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PGA Tour vs. LIV: what we know and what could come next

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KILKENNY, Ireland – Awkward.

That will be the tone Monday morning at stately Adare Manor when the stars of the game, sanctioned or not, gather for the JP McManus Pro-Am. It’s all too easy to imagine an awkward brush when Tiger Woods, playing publicly for the first time since the Masters, passes Bryson DeChambeau, who was among the second wave of PGA Tour players to join LIV Golf last week.

Imagine at some point Rory McIlroy, the outspoken leader of the anti-LIV crowd, offering LIV convert Graeme McDowell or Ian Poulter or Lee Westwood a nervous nod and nothing more.

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It’s an unsettling status quo that professional golf seems destined for as the division widens by the day (Paul Casey became the latest player to rush out for LIV on Saturday night) and the news cycle only accelerate.

Last week saw the first LIV event on American soil, seven more Tour players added to the excommunicated list, and the apparent first of what promises to be a parade of lawsuits, appeals, motions and filings. Tour commissioner Jay Monahan has made it clear there is no way back for those who have been courted by the deep pockets of the Saudi-backed rival league, but the game will go on.

Here’s what we know, what we think, and what could be next:

an alliance. Last week, the PGA Tour and DP World Tour announced an enhanced alliance that will now include a direct path to the US circuit for the top 10 finishers of each season in Europe. But how far is either side willing to go?

The new deal did not come with any additional co-authored events, as the original deal will include next week’s Scottish Open and Barbasol Championships, as well as the Barracuda Championships.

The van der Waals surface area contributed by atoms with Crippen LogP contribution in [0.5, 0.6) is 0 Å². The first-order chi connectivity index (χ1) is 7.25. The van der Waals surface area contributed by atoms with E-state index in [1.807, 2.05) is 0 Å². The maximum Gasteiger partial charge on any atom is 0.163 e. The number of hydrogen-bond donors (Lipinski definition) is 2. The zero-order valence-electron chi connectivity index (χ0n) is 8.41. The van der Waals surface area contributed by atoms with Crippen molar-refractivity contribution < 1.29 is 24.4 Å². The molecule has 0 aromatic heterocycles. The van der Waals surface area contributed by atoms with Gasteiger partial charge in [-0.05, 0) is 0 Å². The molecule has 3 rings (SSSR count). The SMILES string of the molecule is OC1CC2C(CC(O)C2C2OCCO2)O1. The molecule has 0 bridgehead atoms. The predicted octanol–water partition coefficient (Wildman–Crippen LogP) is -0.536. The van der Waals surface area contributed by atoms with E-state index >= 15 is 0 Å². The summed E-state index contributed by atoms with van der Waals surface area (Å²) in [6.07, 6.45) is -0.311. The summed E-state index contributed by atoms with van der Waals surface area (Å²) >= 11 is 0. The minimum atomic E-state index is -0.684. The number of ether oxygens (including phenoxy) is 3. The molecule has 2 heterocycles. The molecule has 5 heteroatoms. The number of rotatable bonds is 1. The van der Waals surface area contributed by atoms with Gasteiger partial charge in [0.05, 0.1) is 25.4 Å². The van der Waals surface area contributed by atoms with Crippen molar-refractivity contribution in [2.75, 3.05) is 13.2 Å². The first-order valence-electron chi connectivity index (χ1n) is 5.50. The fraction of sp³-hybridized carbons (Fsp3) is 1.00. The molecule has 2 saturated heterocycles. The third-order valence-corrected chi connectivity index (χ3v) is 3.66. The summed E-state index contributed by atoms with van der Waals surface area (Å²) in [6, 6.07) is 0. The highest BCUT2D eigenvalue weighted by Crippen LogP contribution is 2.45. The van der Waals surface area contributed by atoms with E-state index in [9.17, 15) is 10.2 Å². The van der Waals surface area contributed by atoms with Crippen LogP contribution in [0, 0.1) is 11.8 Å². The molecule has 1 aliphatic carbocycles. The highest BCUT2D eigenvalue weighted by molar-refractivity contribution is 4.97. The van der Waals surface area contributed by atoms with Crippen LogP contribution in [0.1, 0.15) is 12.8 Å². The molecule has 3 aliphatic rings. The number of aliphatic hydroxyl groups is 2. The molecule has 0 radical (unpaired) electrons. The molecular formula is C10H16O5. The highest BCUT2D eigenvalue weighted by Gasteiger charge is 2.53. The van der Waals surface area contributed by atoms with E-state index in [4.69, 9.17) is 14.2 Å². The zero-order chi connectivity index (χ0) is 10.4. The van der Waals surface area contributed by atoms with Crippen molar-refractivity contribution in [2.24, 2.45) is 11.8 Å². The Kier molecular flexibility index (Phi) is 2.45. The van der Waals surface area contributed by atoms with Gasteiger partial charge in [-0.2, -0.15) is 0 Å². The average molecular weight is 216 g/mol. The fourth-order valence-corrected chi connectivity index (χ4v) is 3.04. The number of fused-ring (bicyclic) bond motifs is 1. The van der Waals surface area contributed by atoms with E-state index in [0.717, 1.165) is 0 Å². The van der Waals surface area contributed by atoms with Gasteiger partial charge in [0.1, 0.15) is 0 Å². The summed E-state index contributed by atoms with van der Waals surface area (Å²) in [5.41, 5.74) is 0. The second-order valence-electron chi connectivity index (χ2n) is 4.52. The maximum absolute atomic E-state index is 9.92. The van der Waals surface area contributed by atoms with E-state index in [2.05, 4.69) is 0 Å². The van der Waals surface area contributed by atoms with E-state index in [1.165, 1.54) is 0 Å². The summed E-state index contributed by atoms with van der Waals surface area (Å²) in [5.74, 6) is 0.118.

The deal provides the Tour with additional ownership (now 40 per cent) of European Tour Productions and the European Tour gains a valuable marketing partner who was crucial in securing title sponsors for both the Irish Open and Scottish Open. But where the alliance goes from here remains unclear.

Asked during a players’ meeting earlier this week if the current alliance was a precursor to a full merger, European CEO Keith Pelley appeared to be intentionally vague: “Only if [a merger] does it make sense and yes [the membership] I wanted to do it,” he said.

The enhanced alliance creates a united front at a pivotal time for the sport, but it’s not perfect.


a distinction. Moments after the first tee shots were played at LIV Golf’s first event last month in London, the PGA Tour announced that its members who defied tournament rules and played on the breakaway circuit have been suspended indefinitely. It was an equally quick response last week when the circuit suspended an additional seven players who were on the field at the second LIV event.

The response from the DP World Tour, however, has been noticeably more nuanced.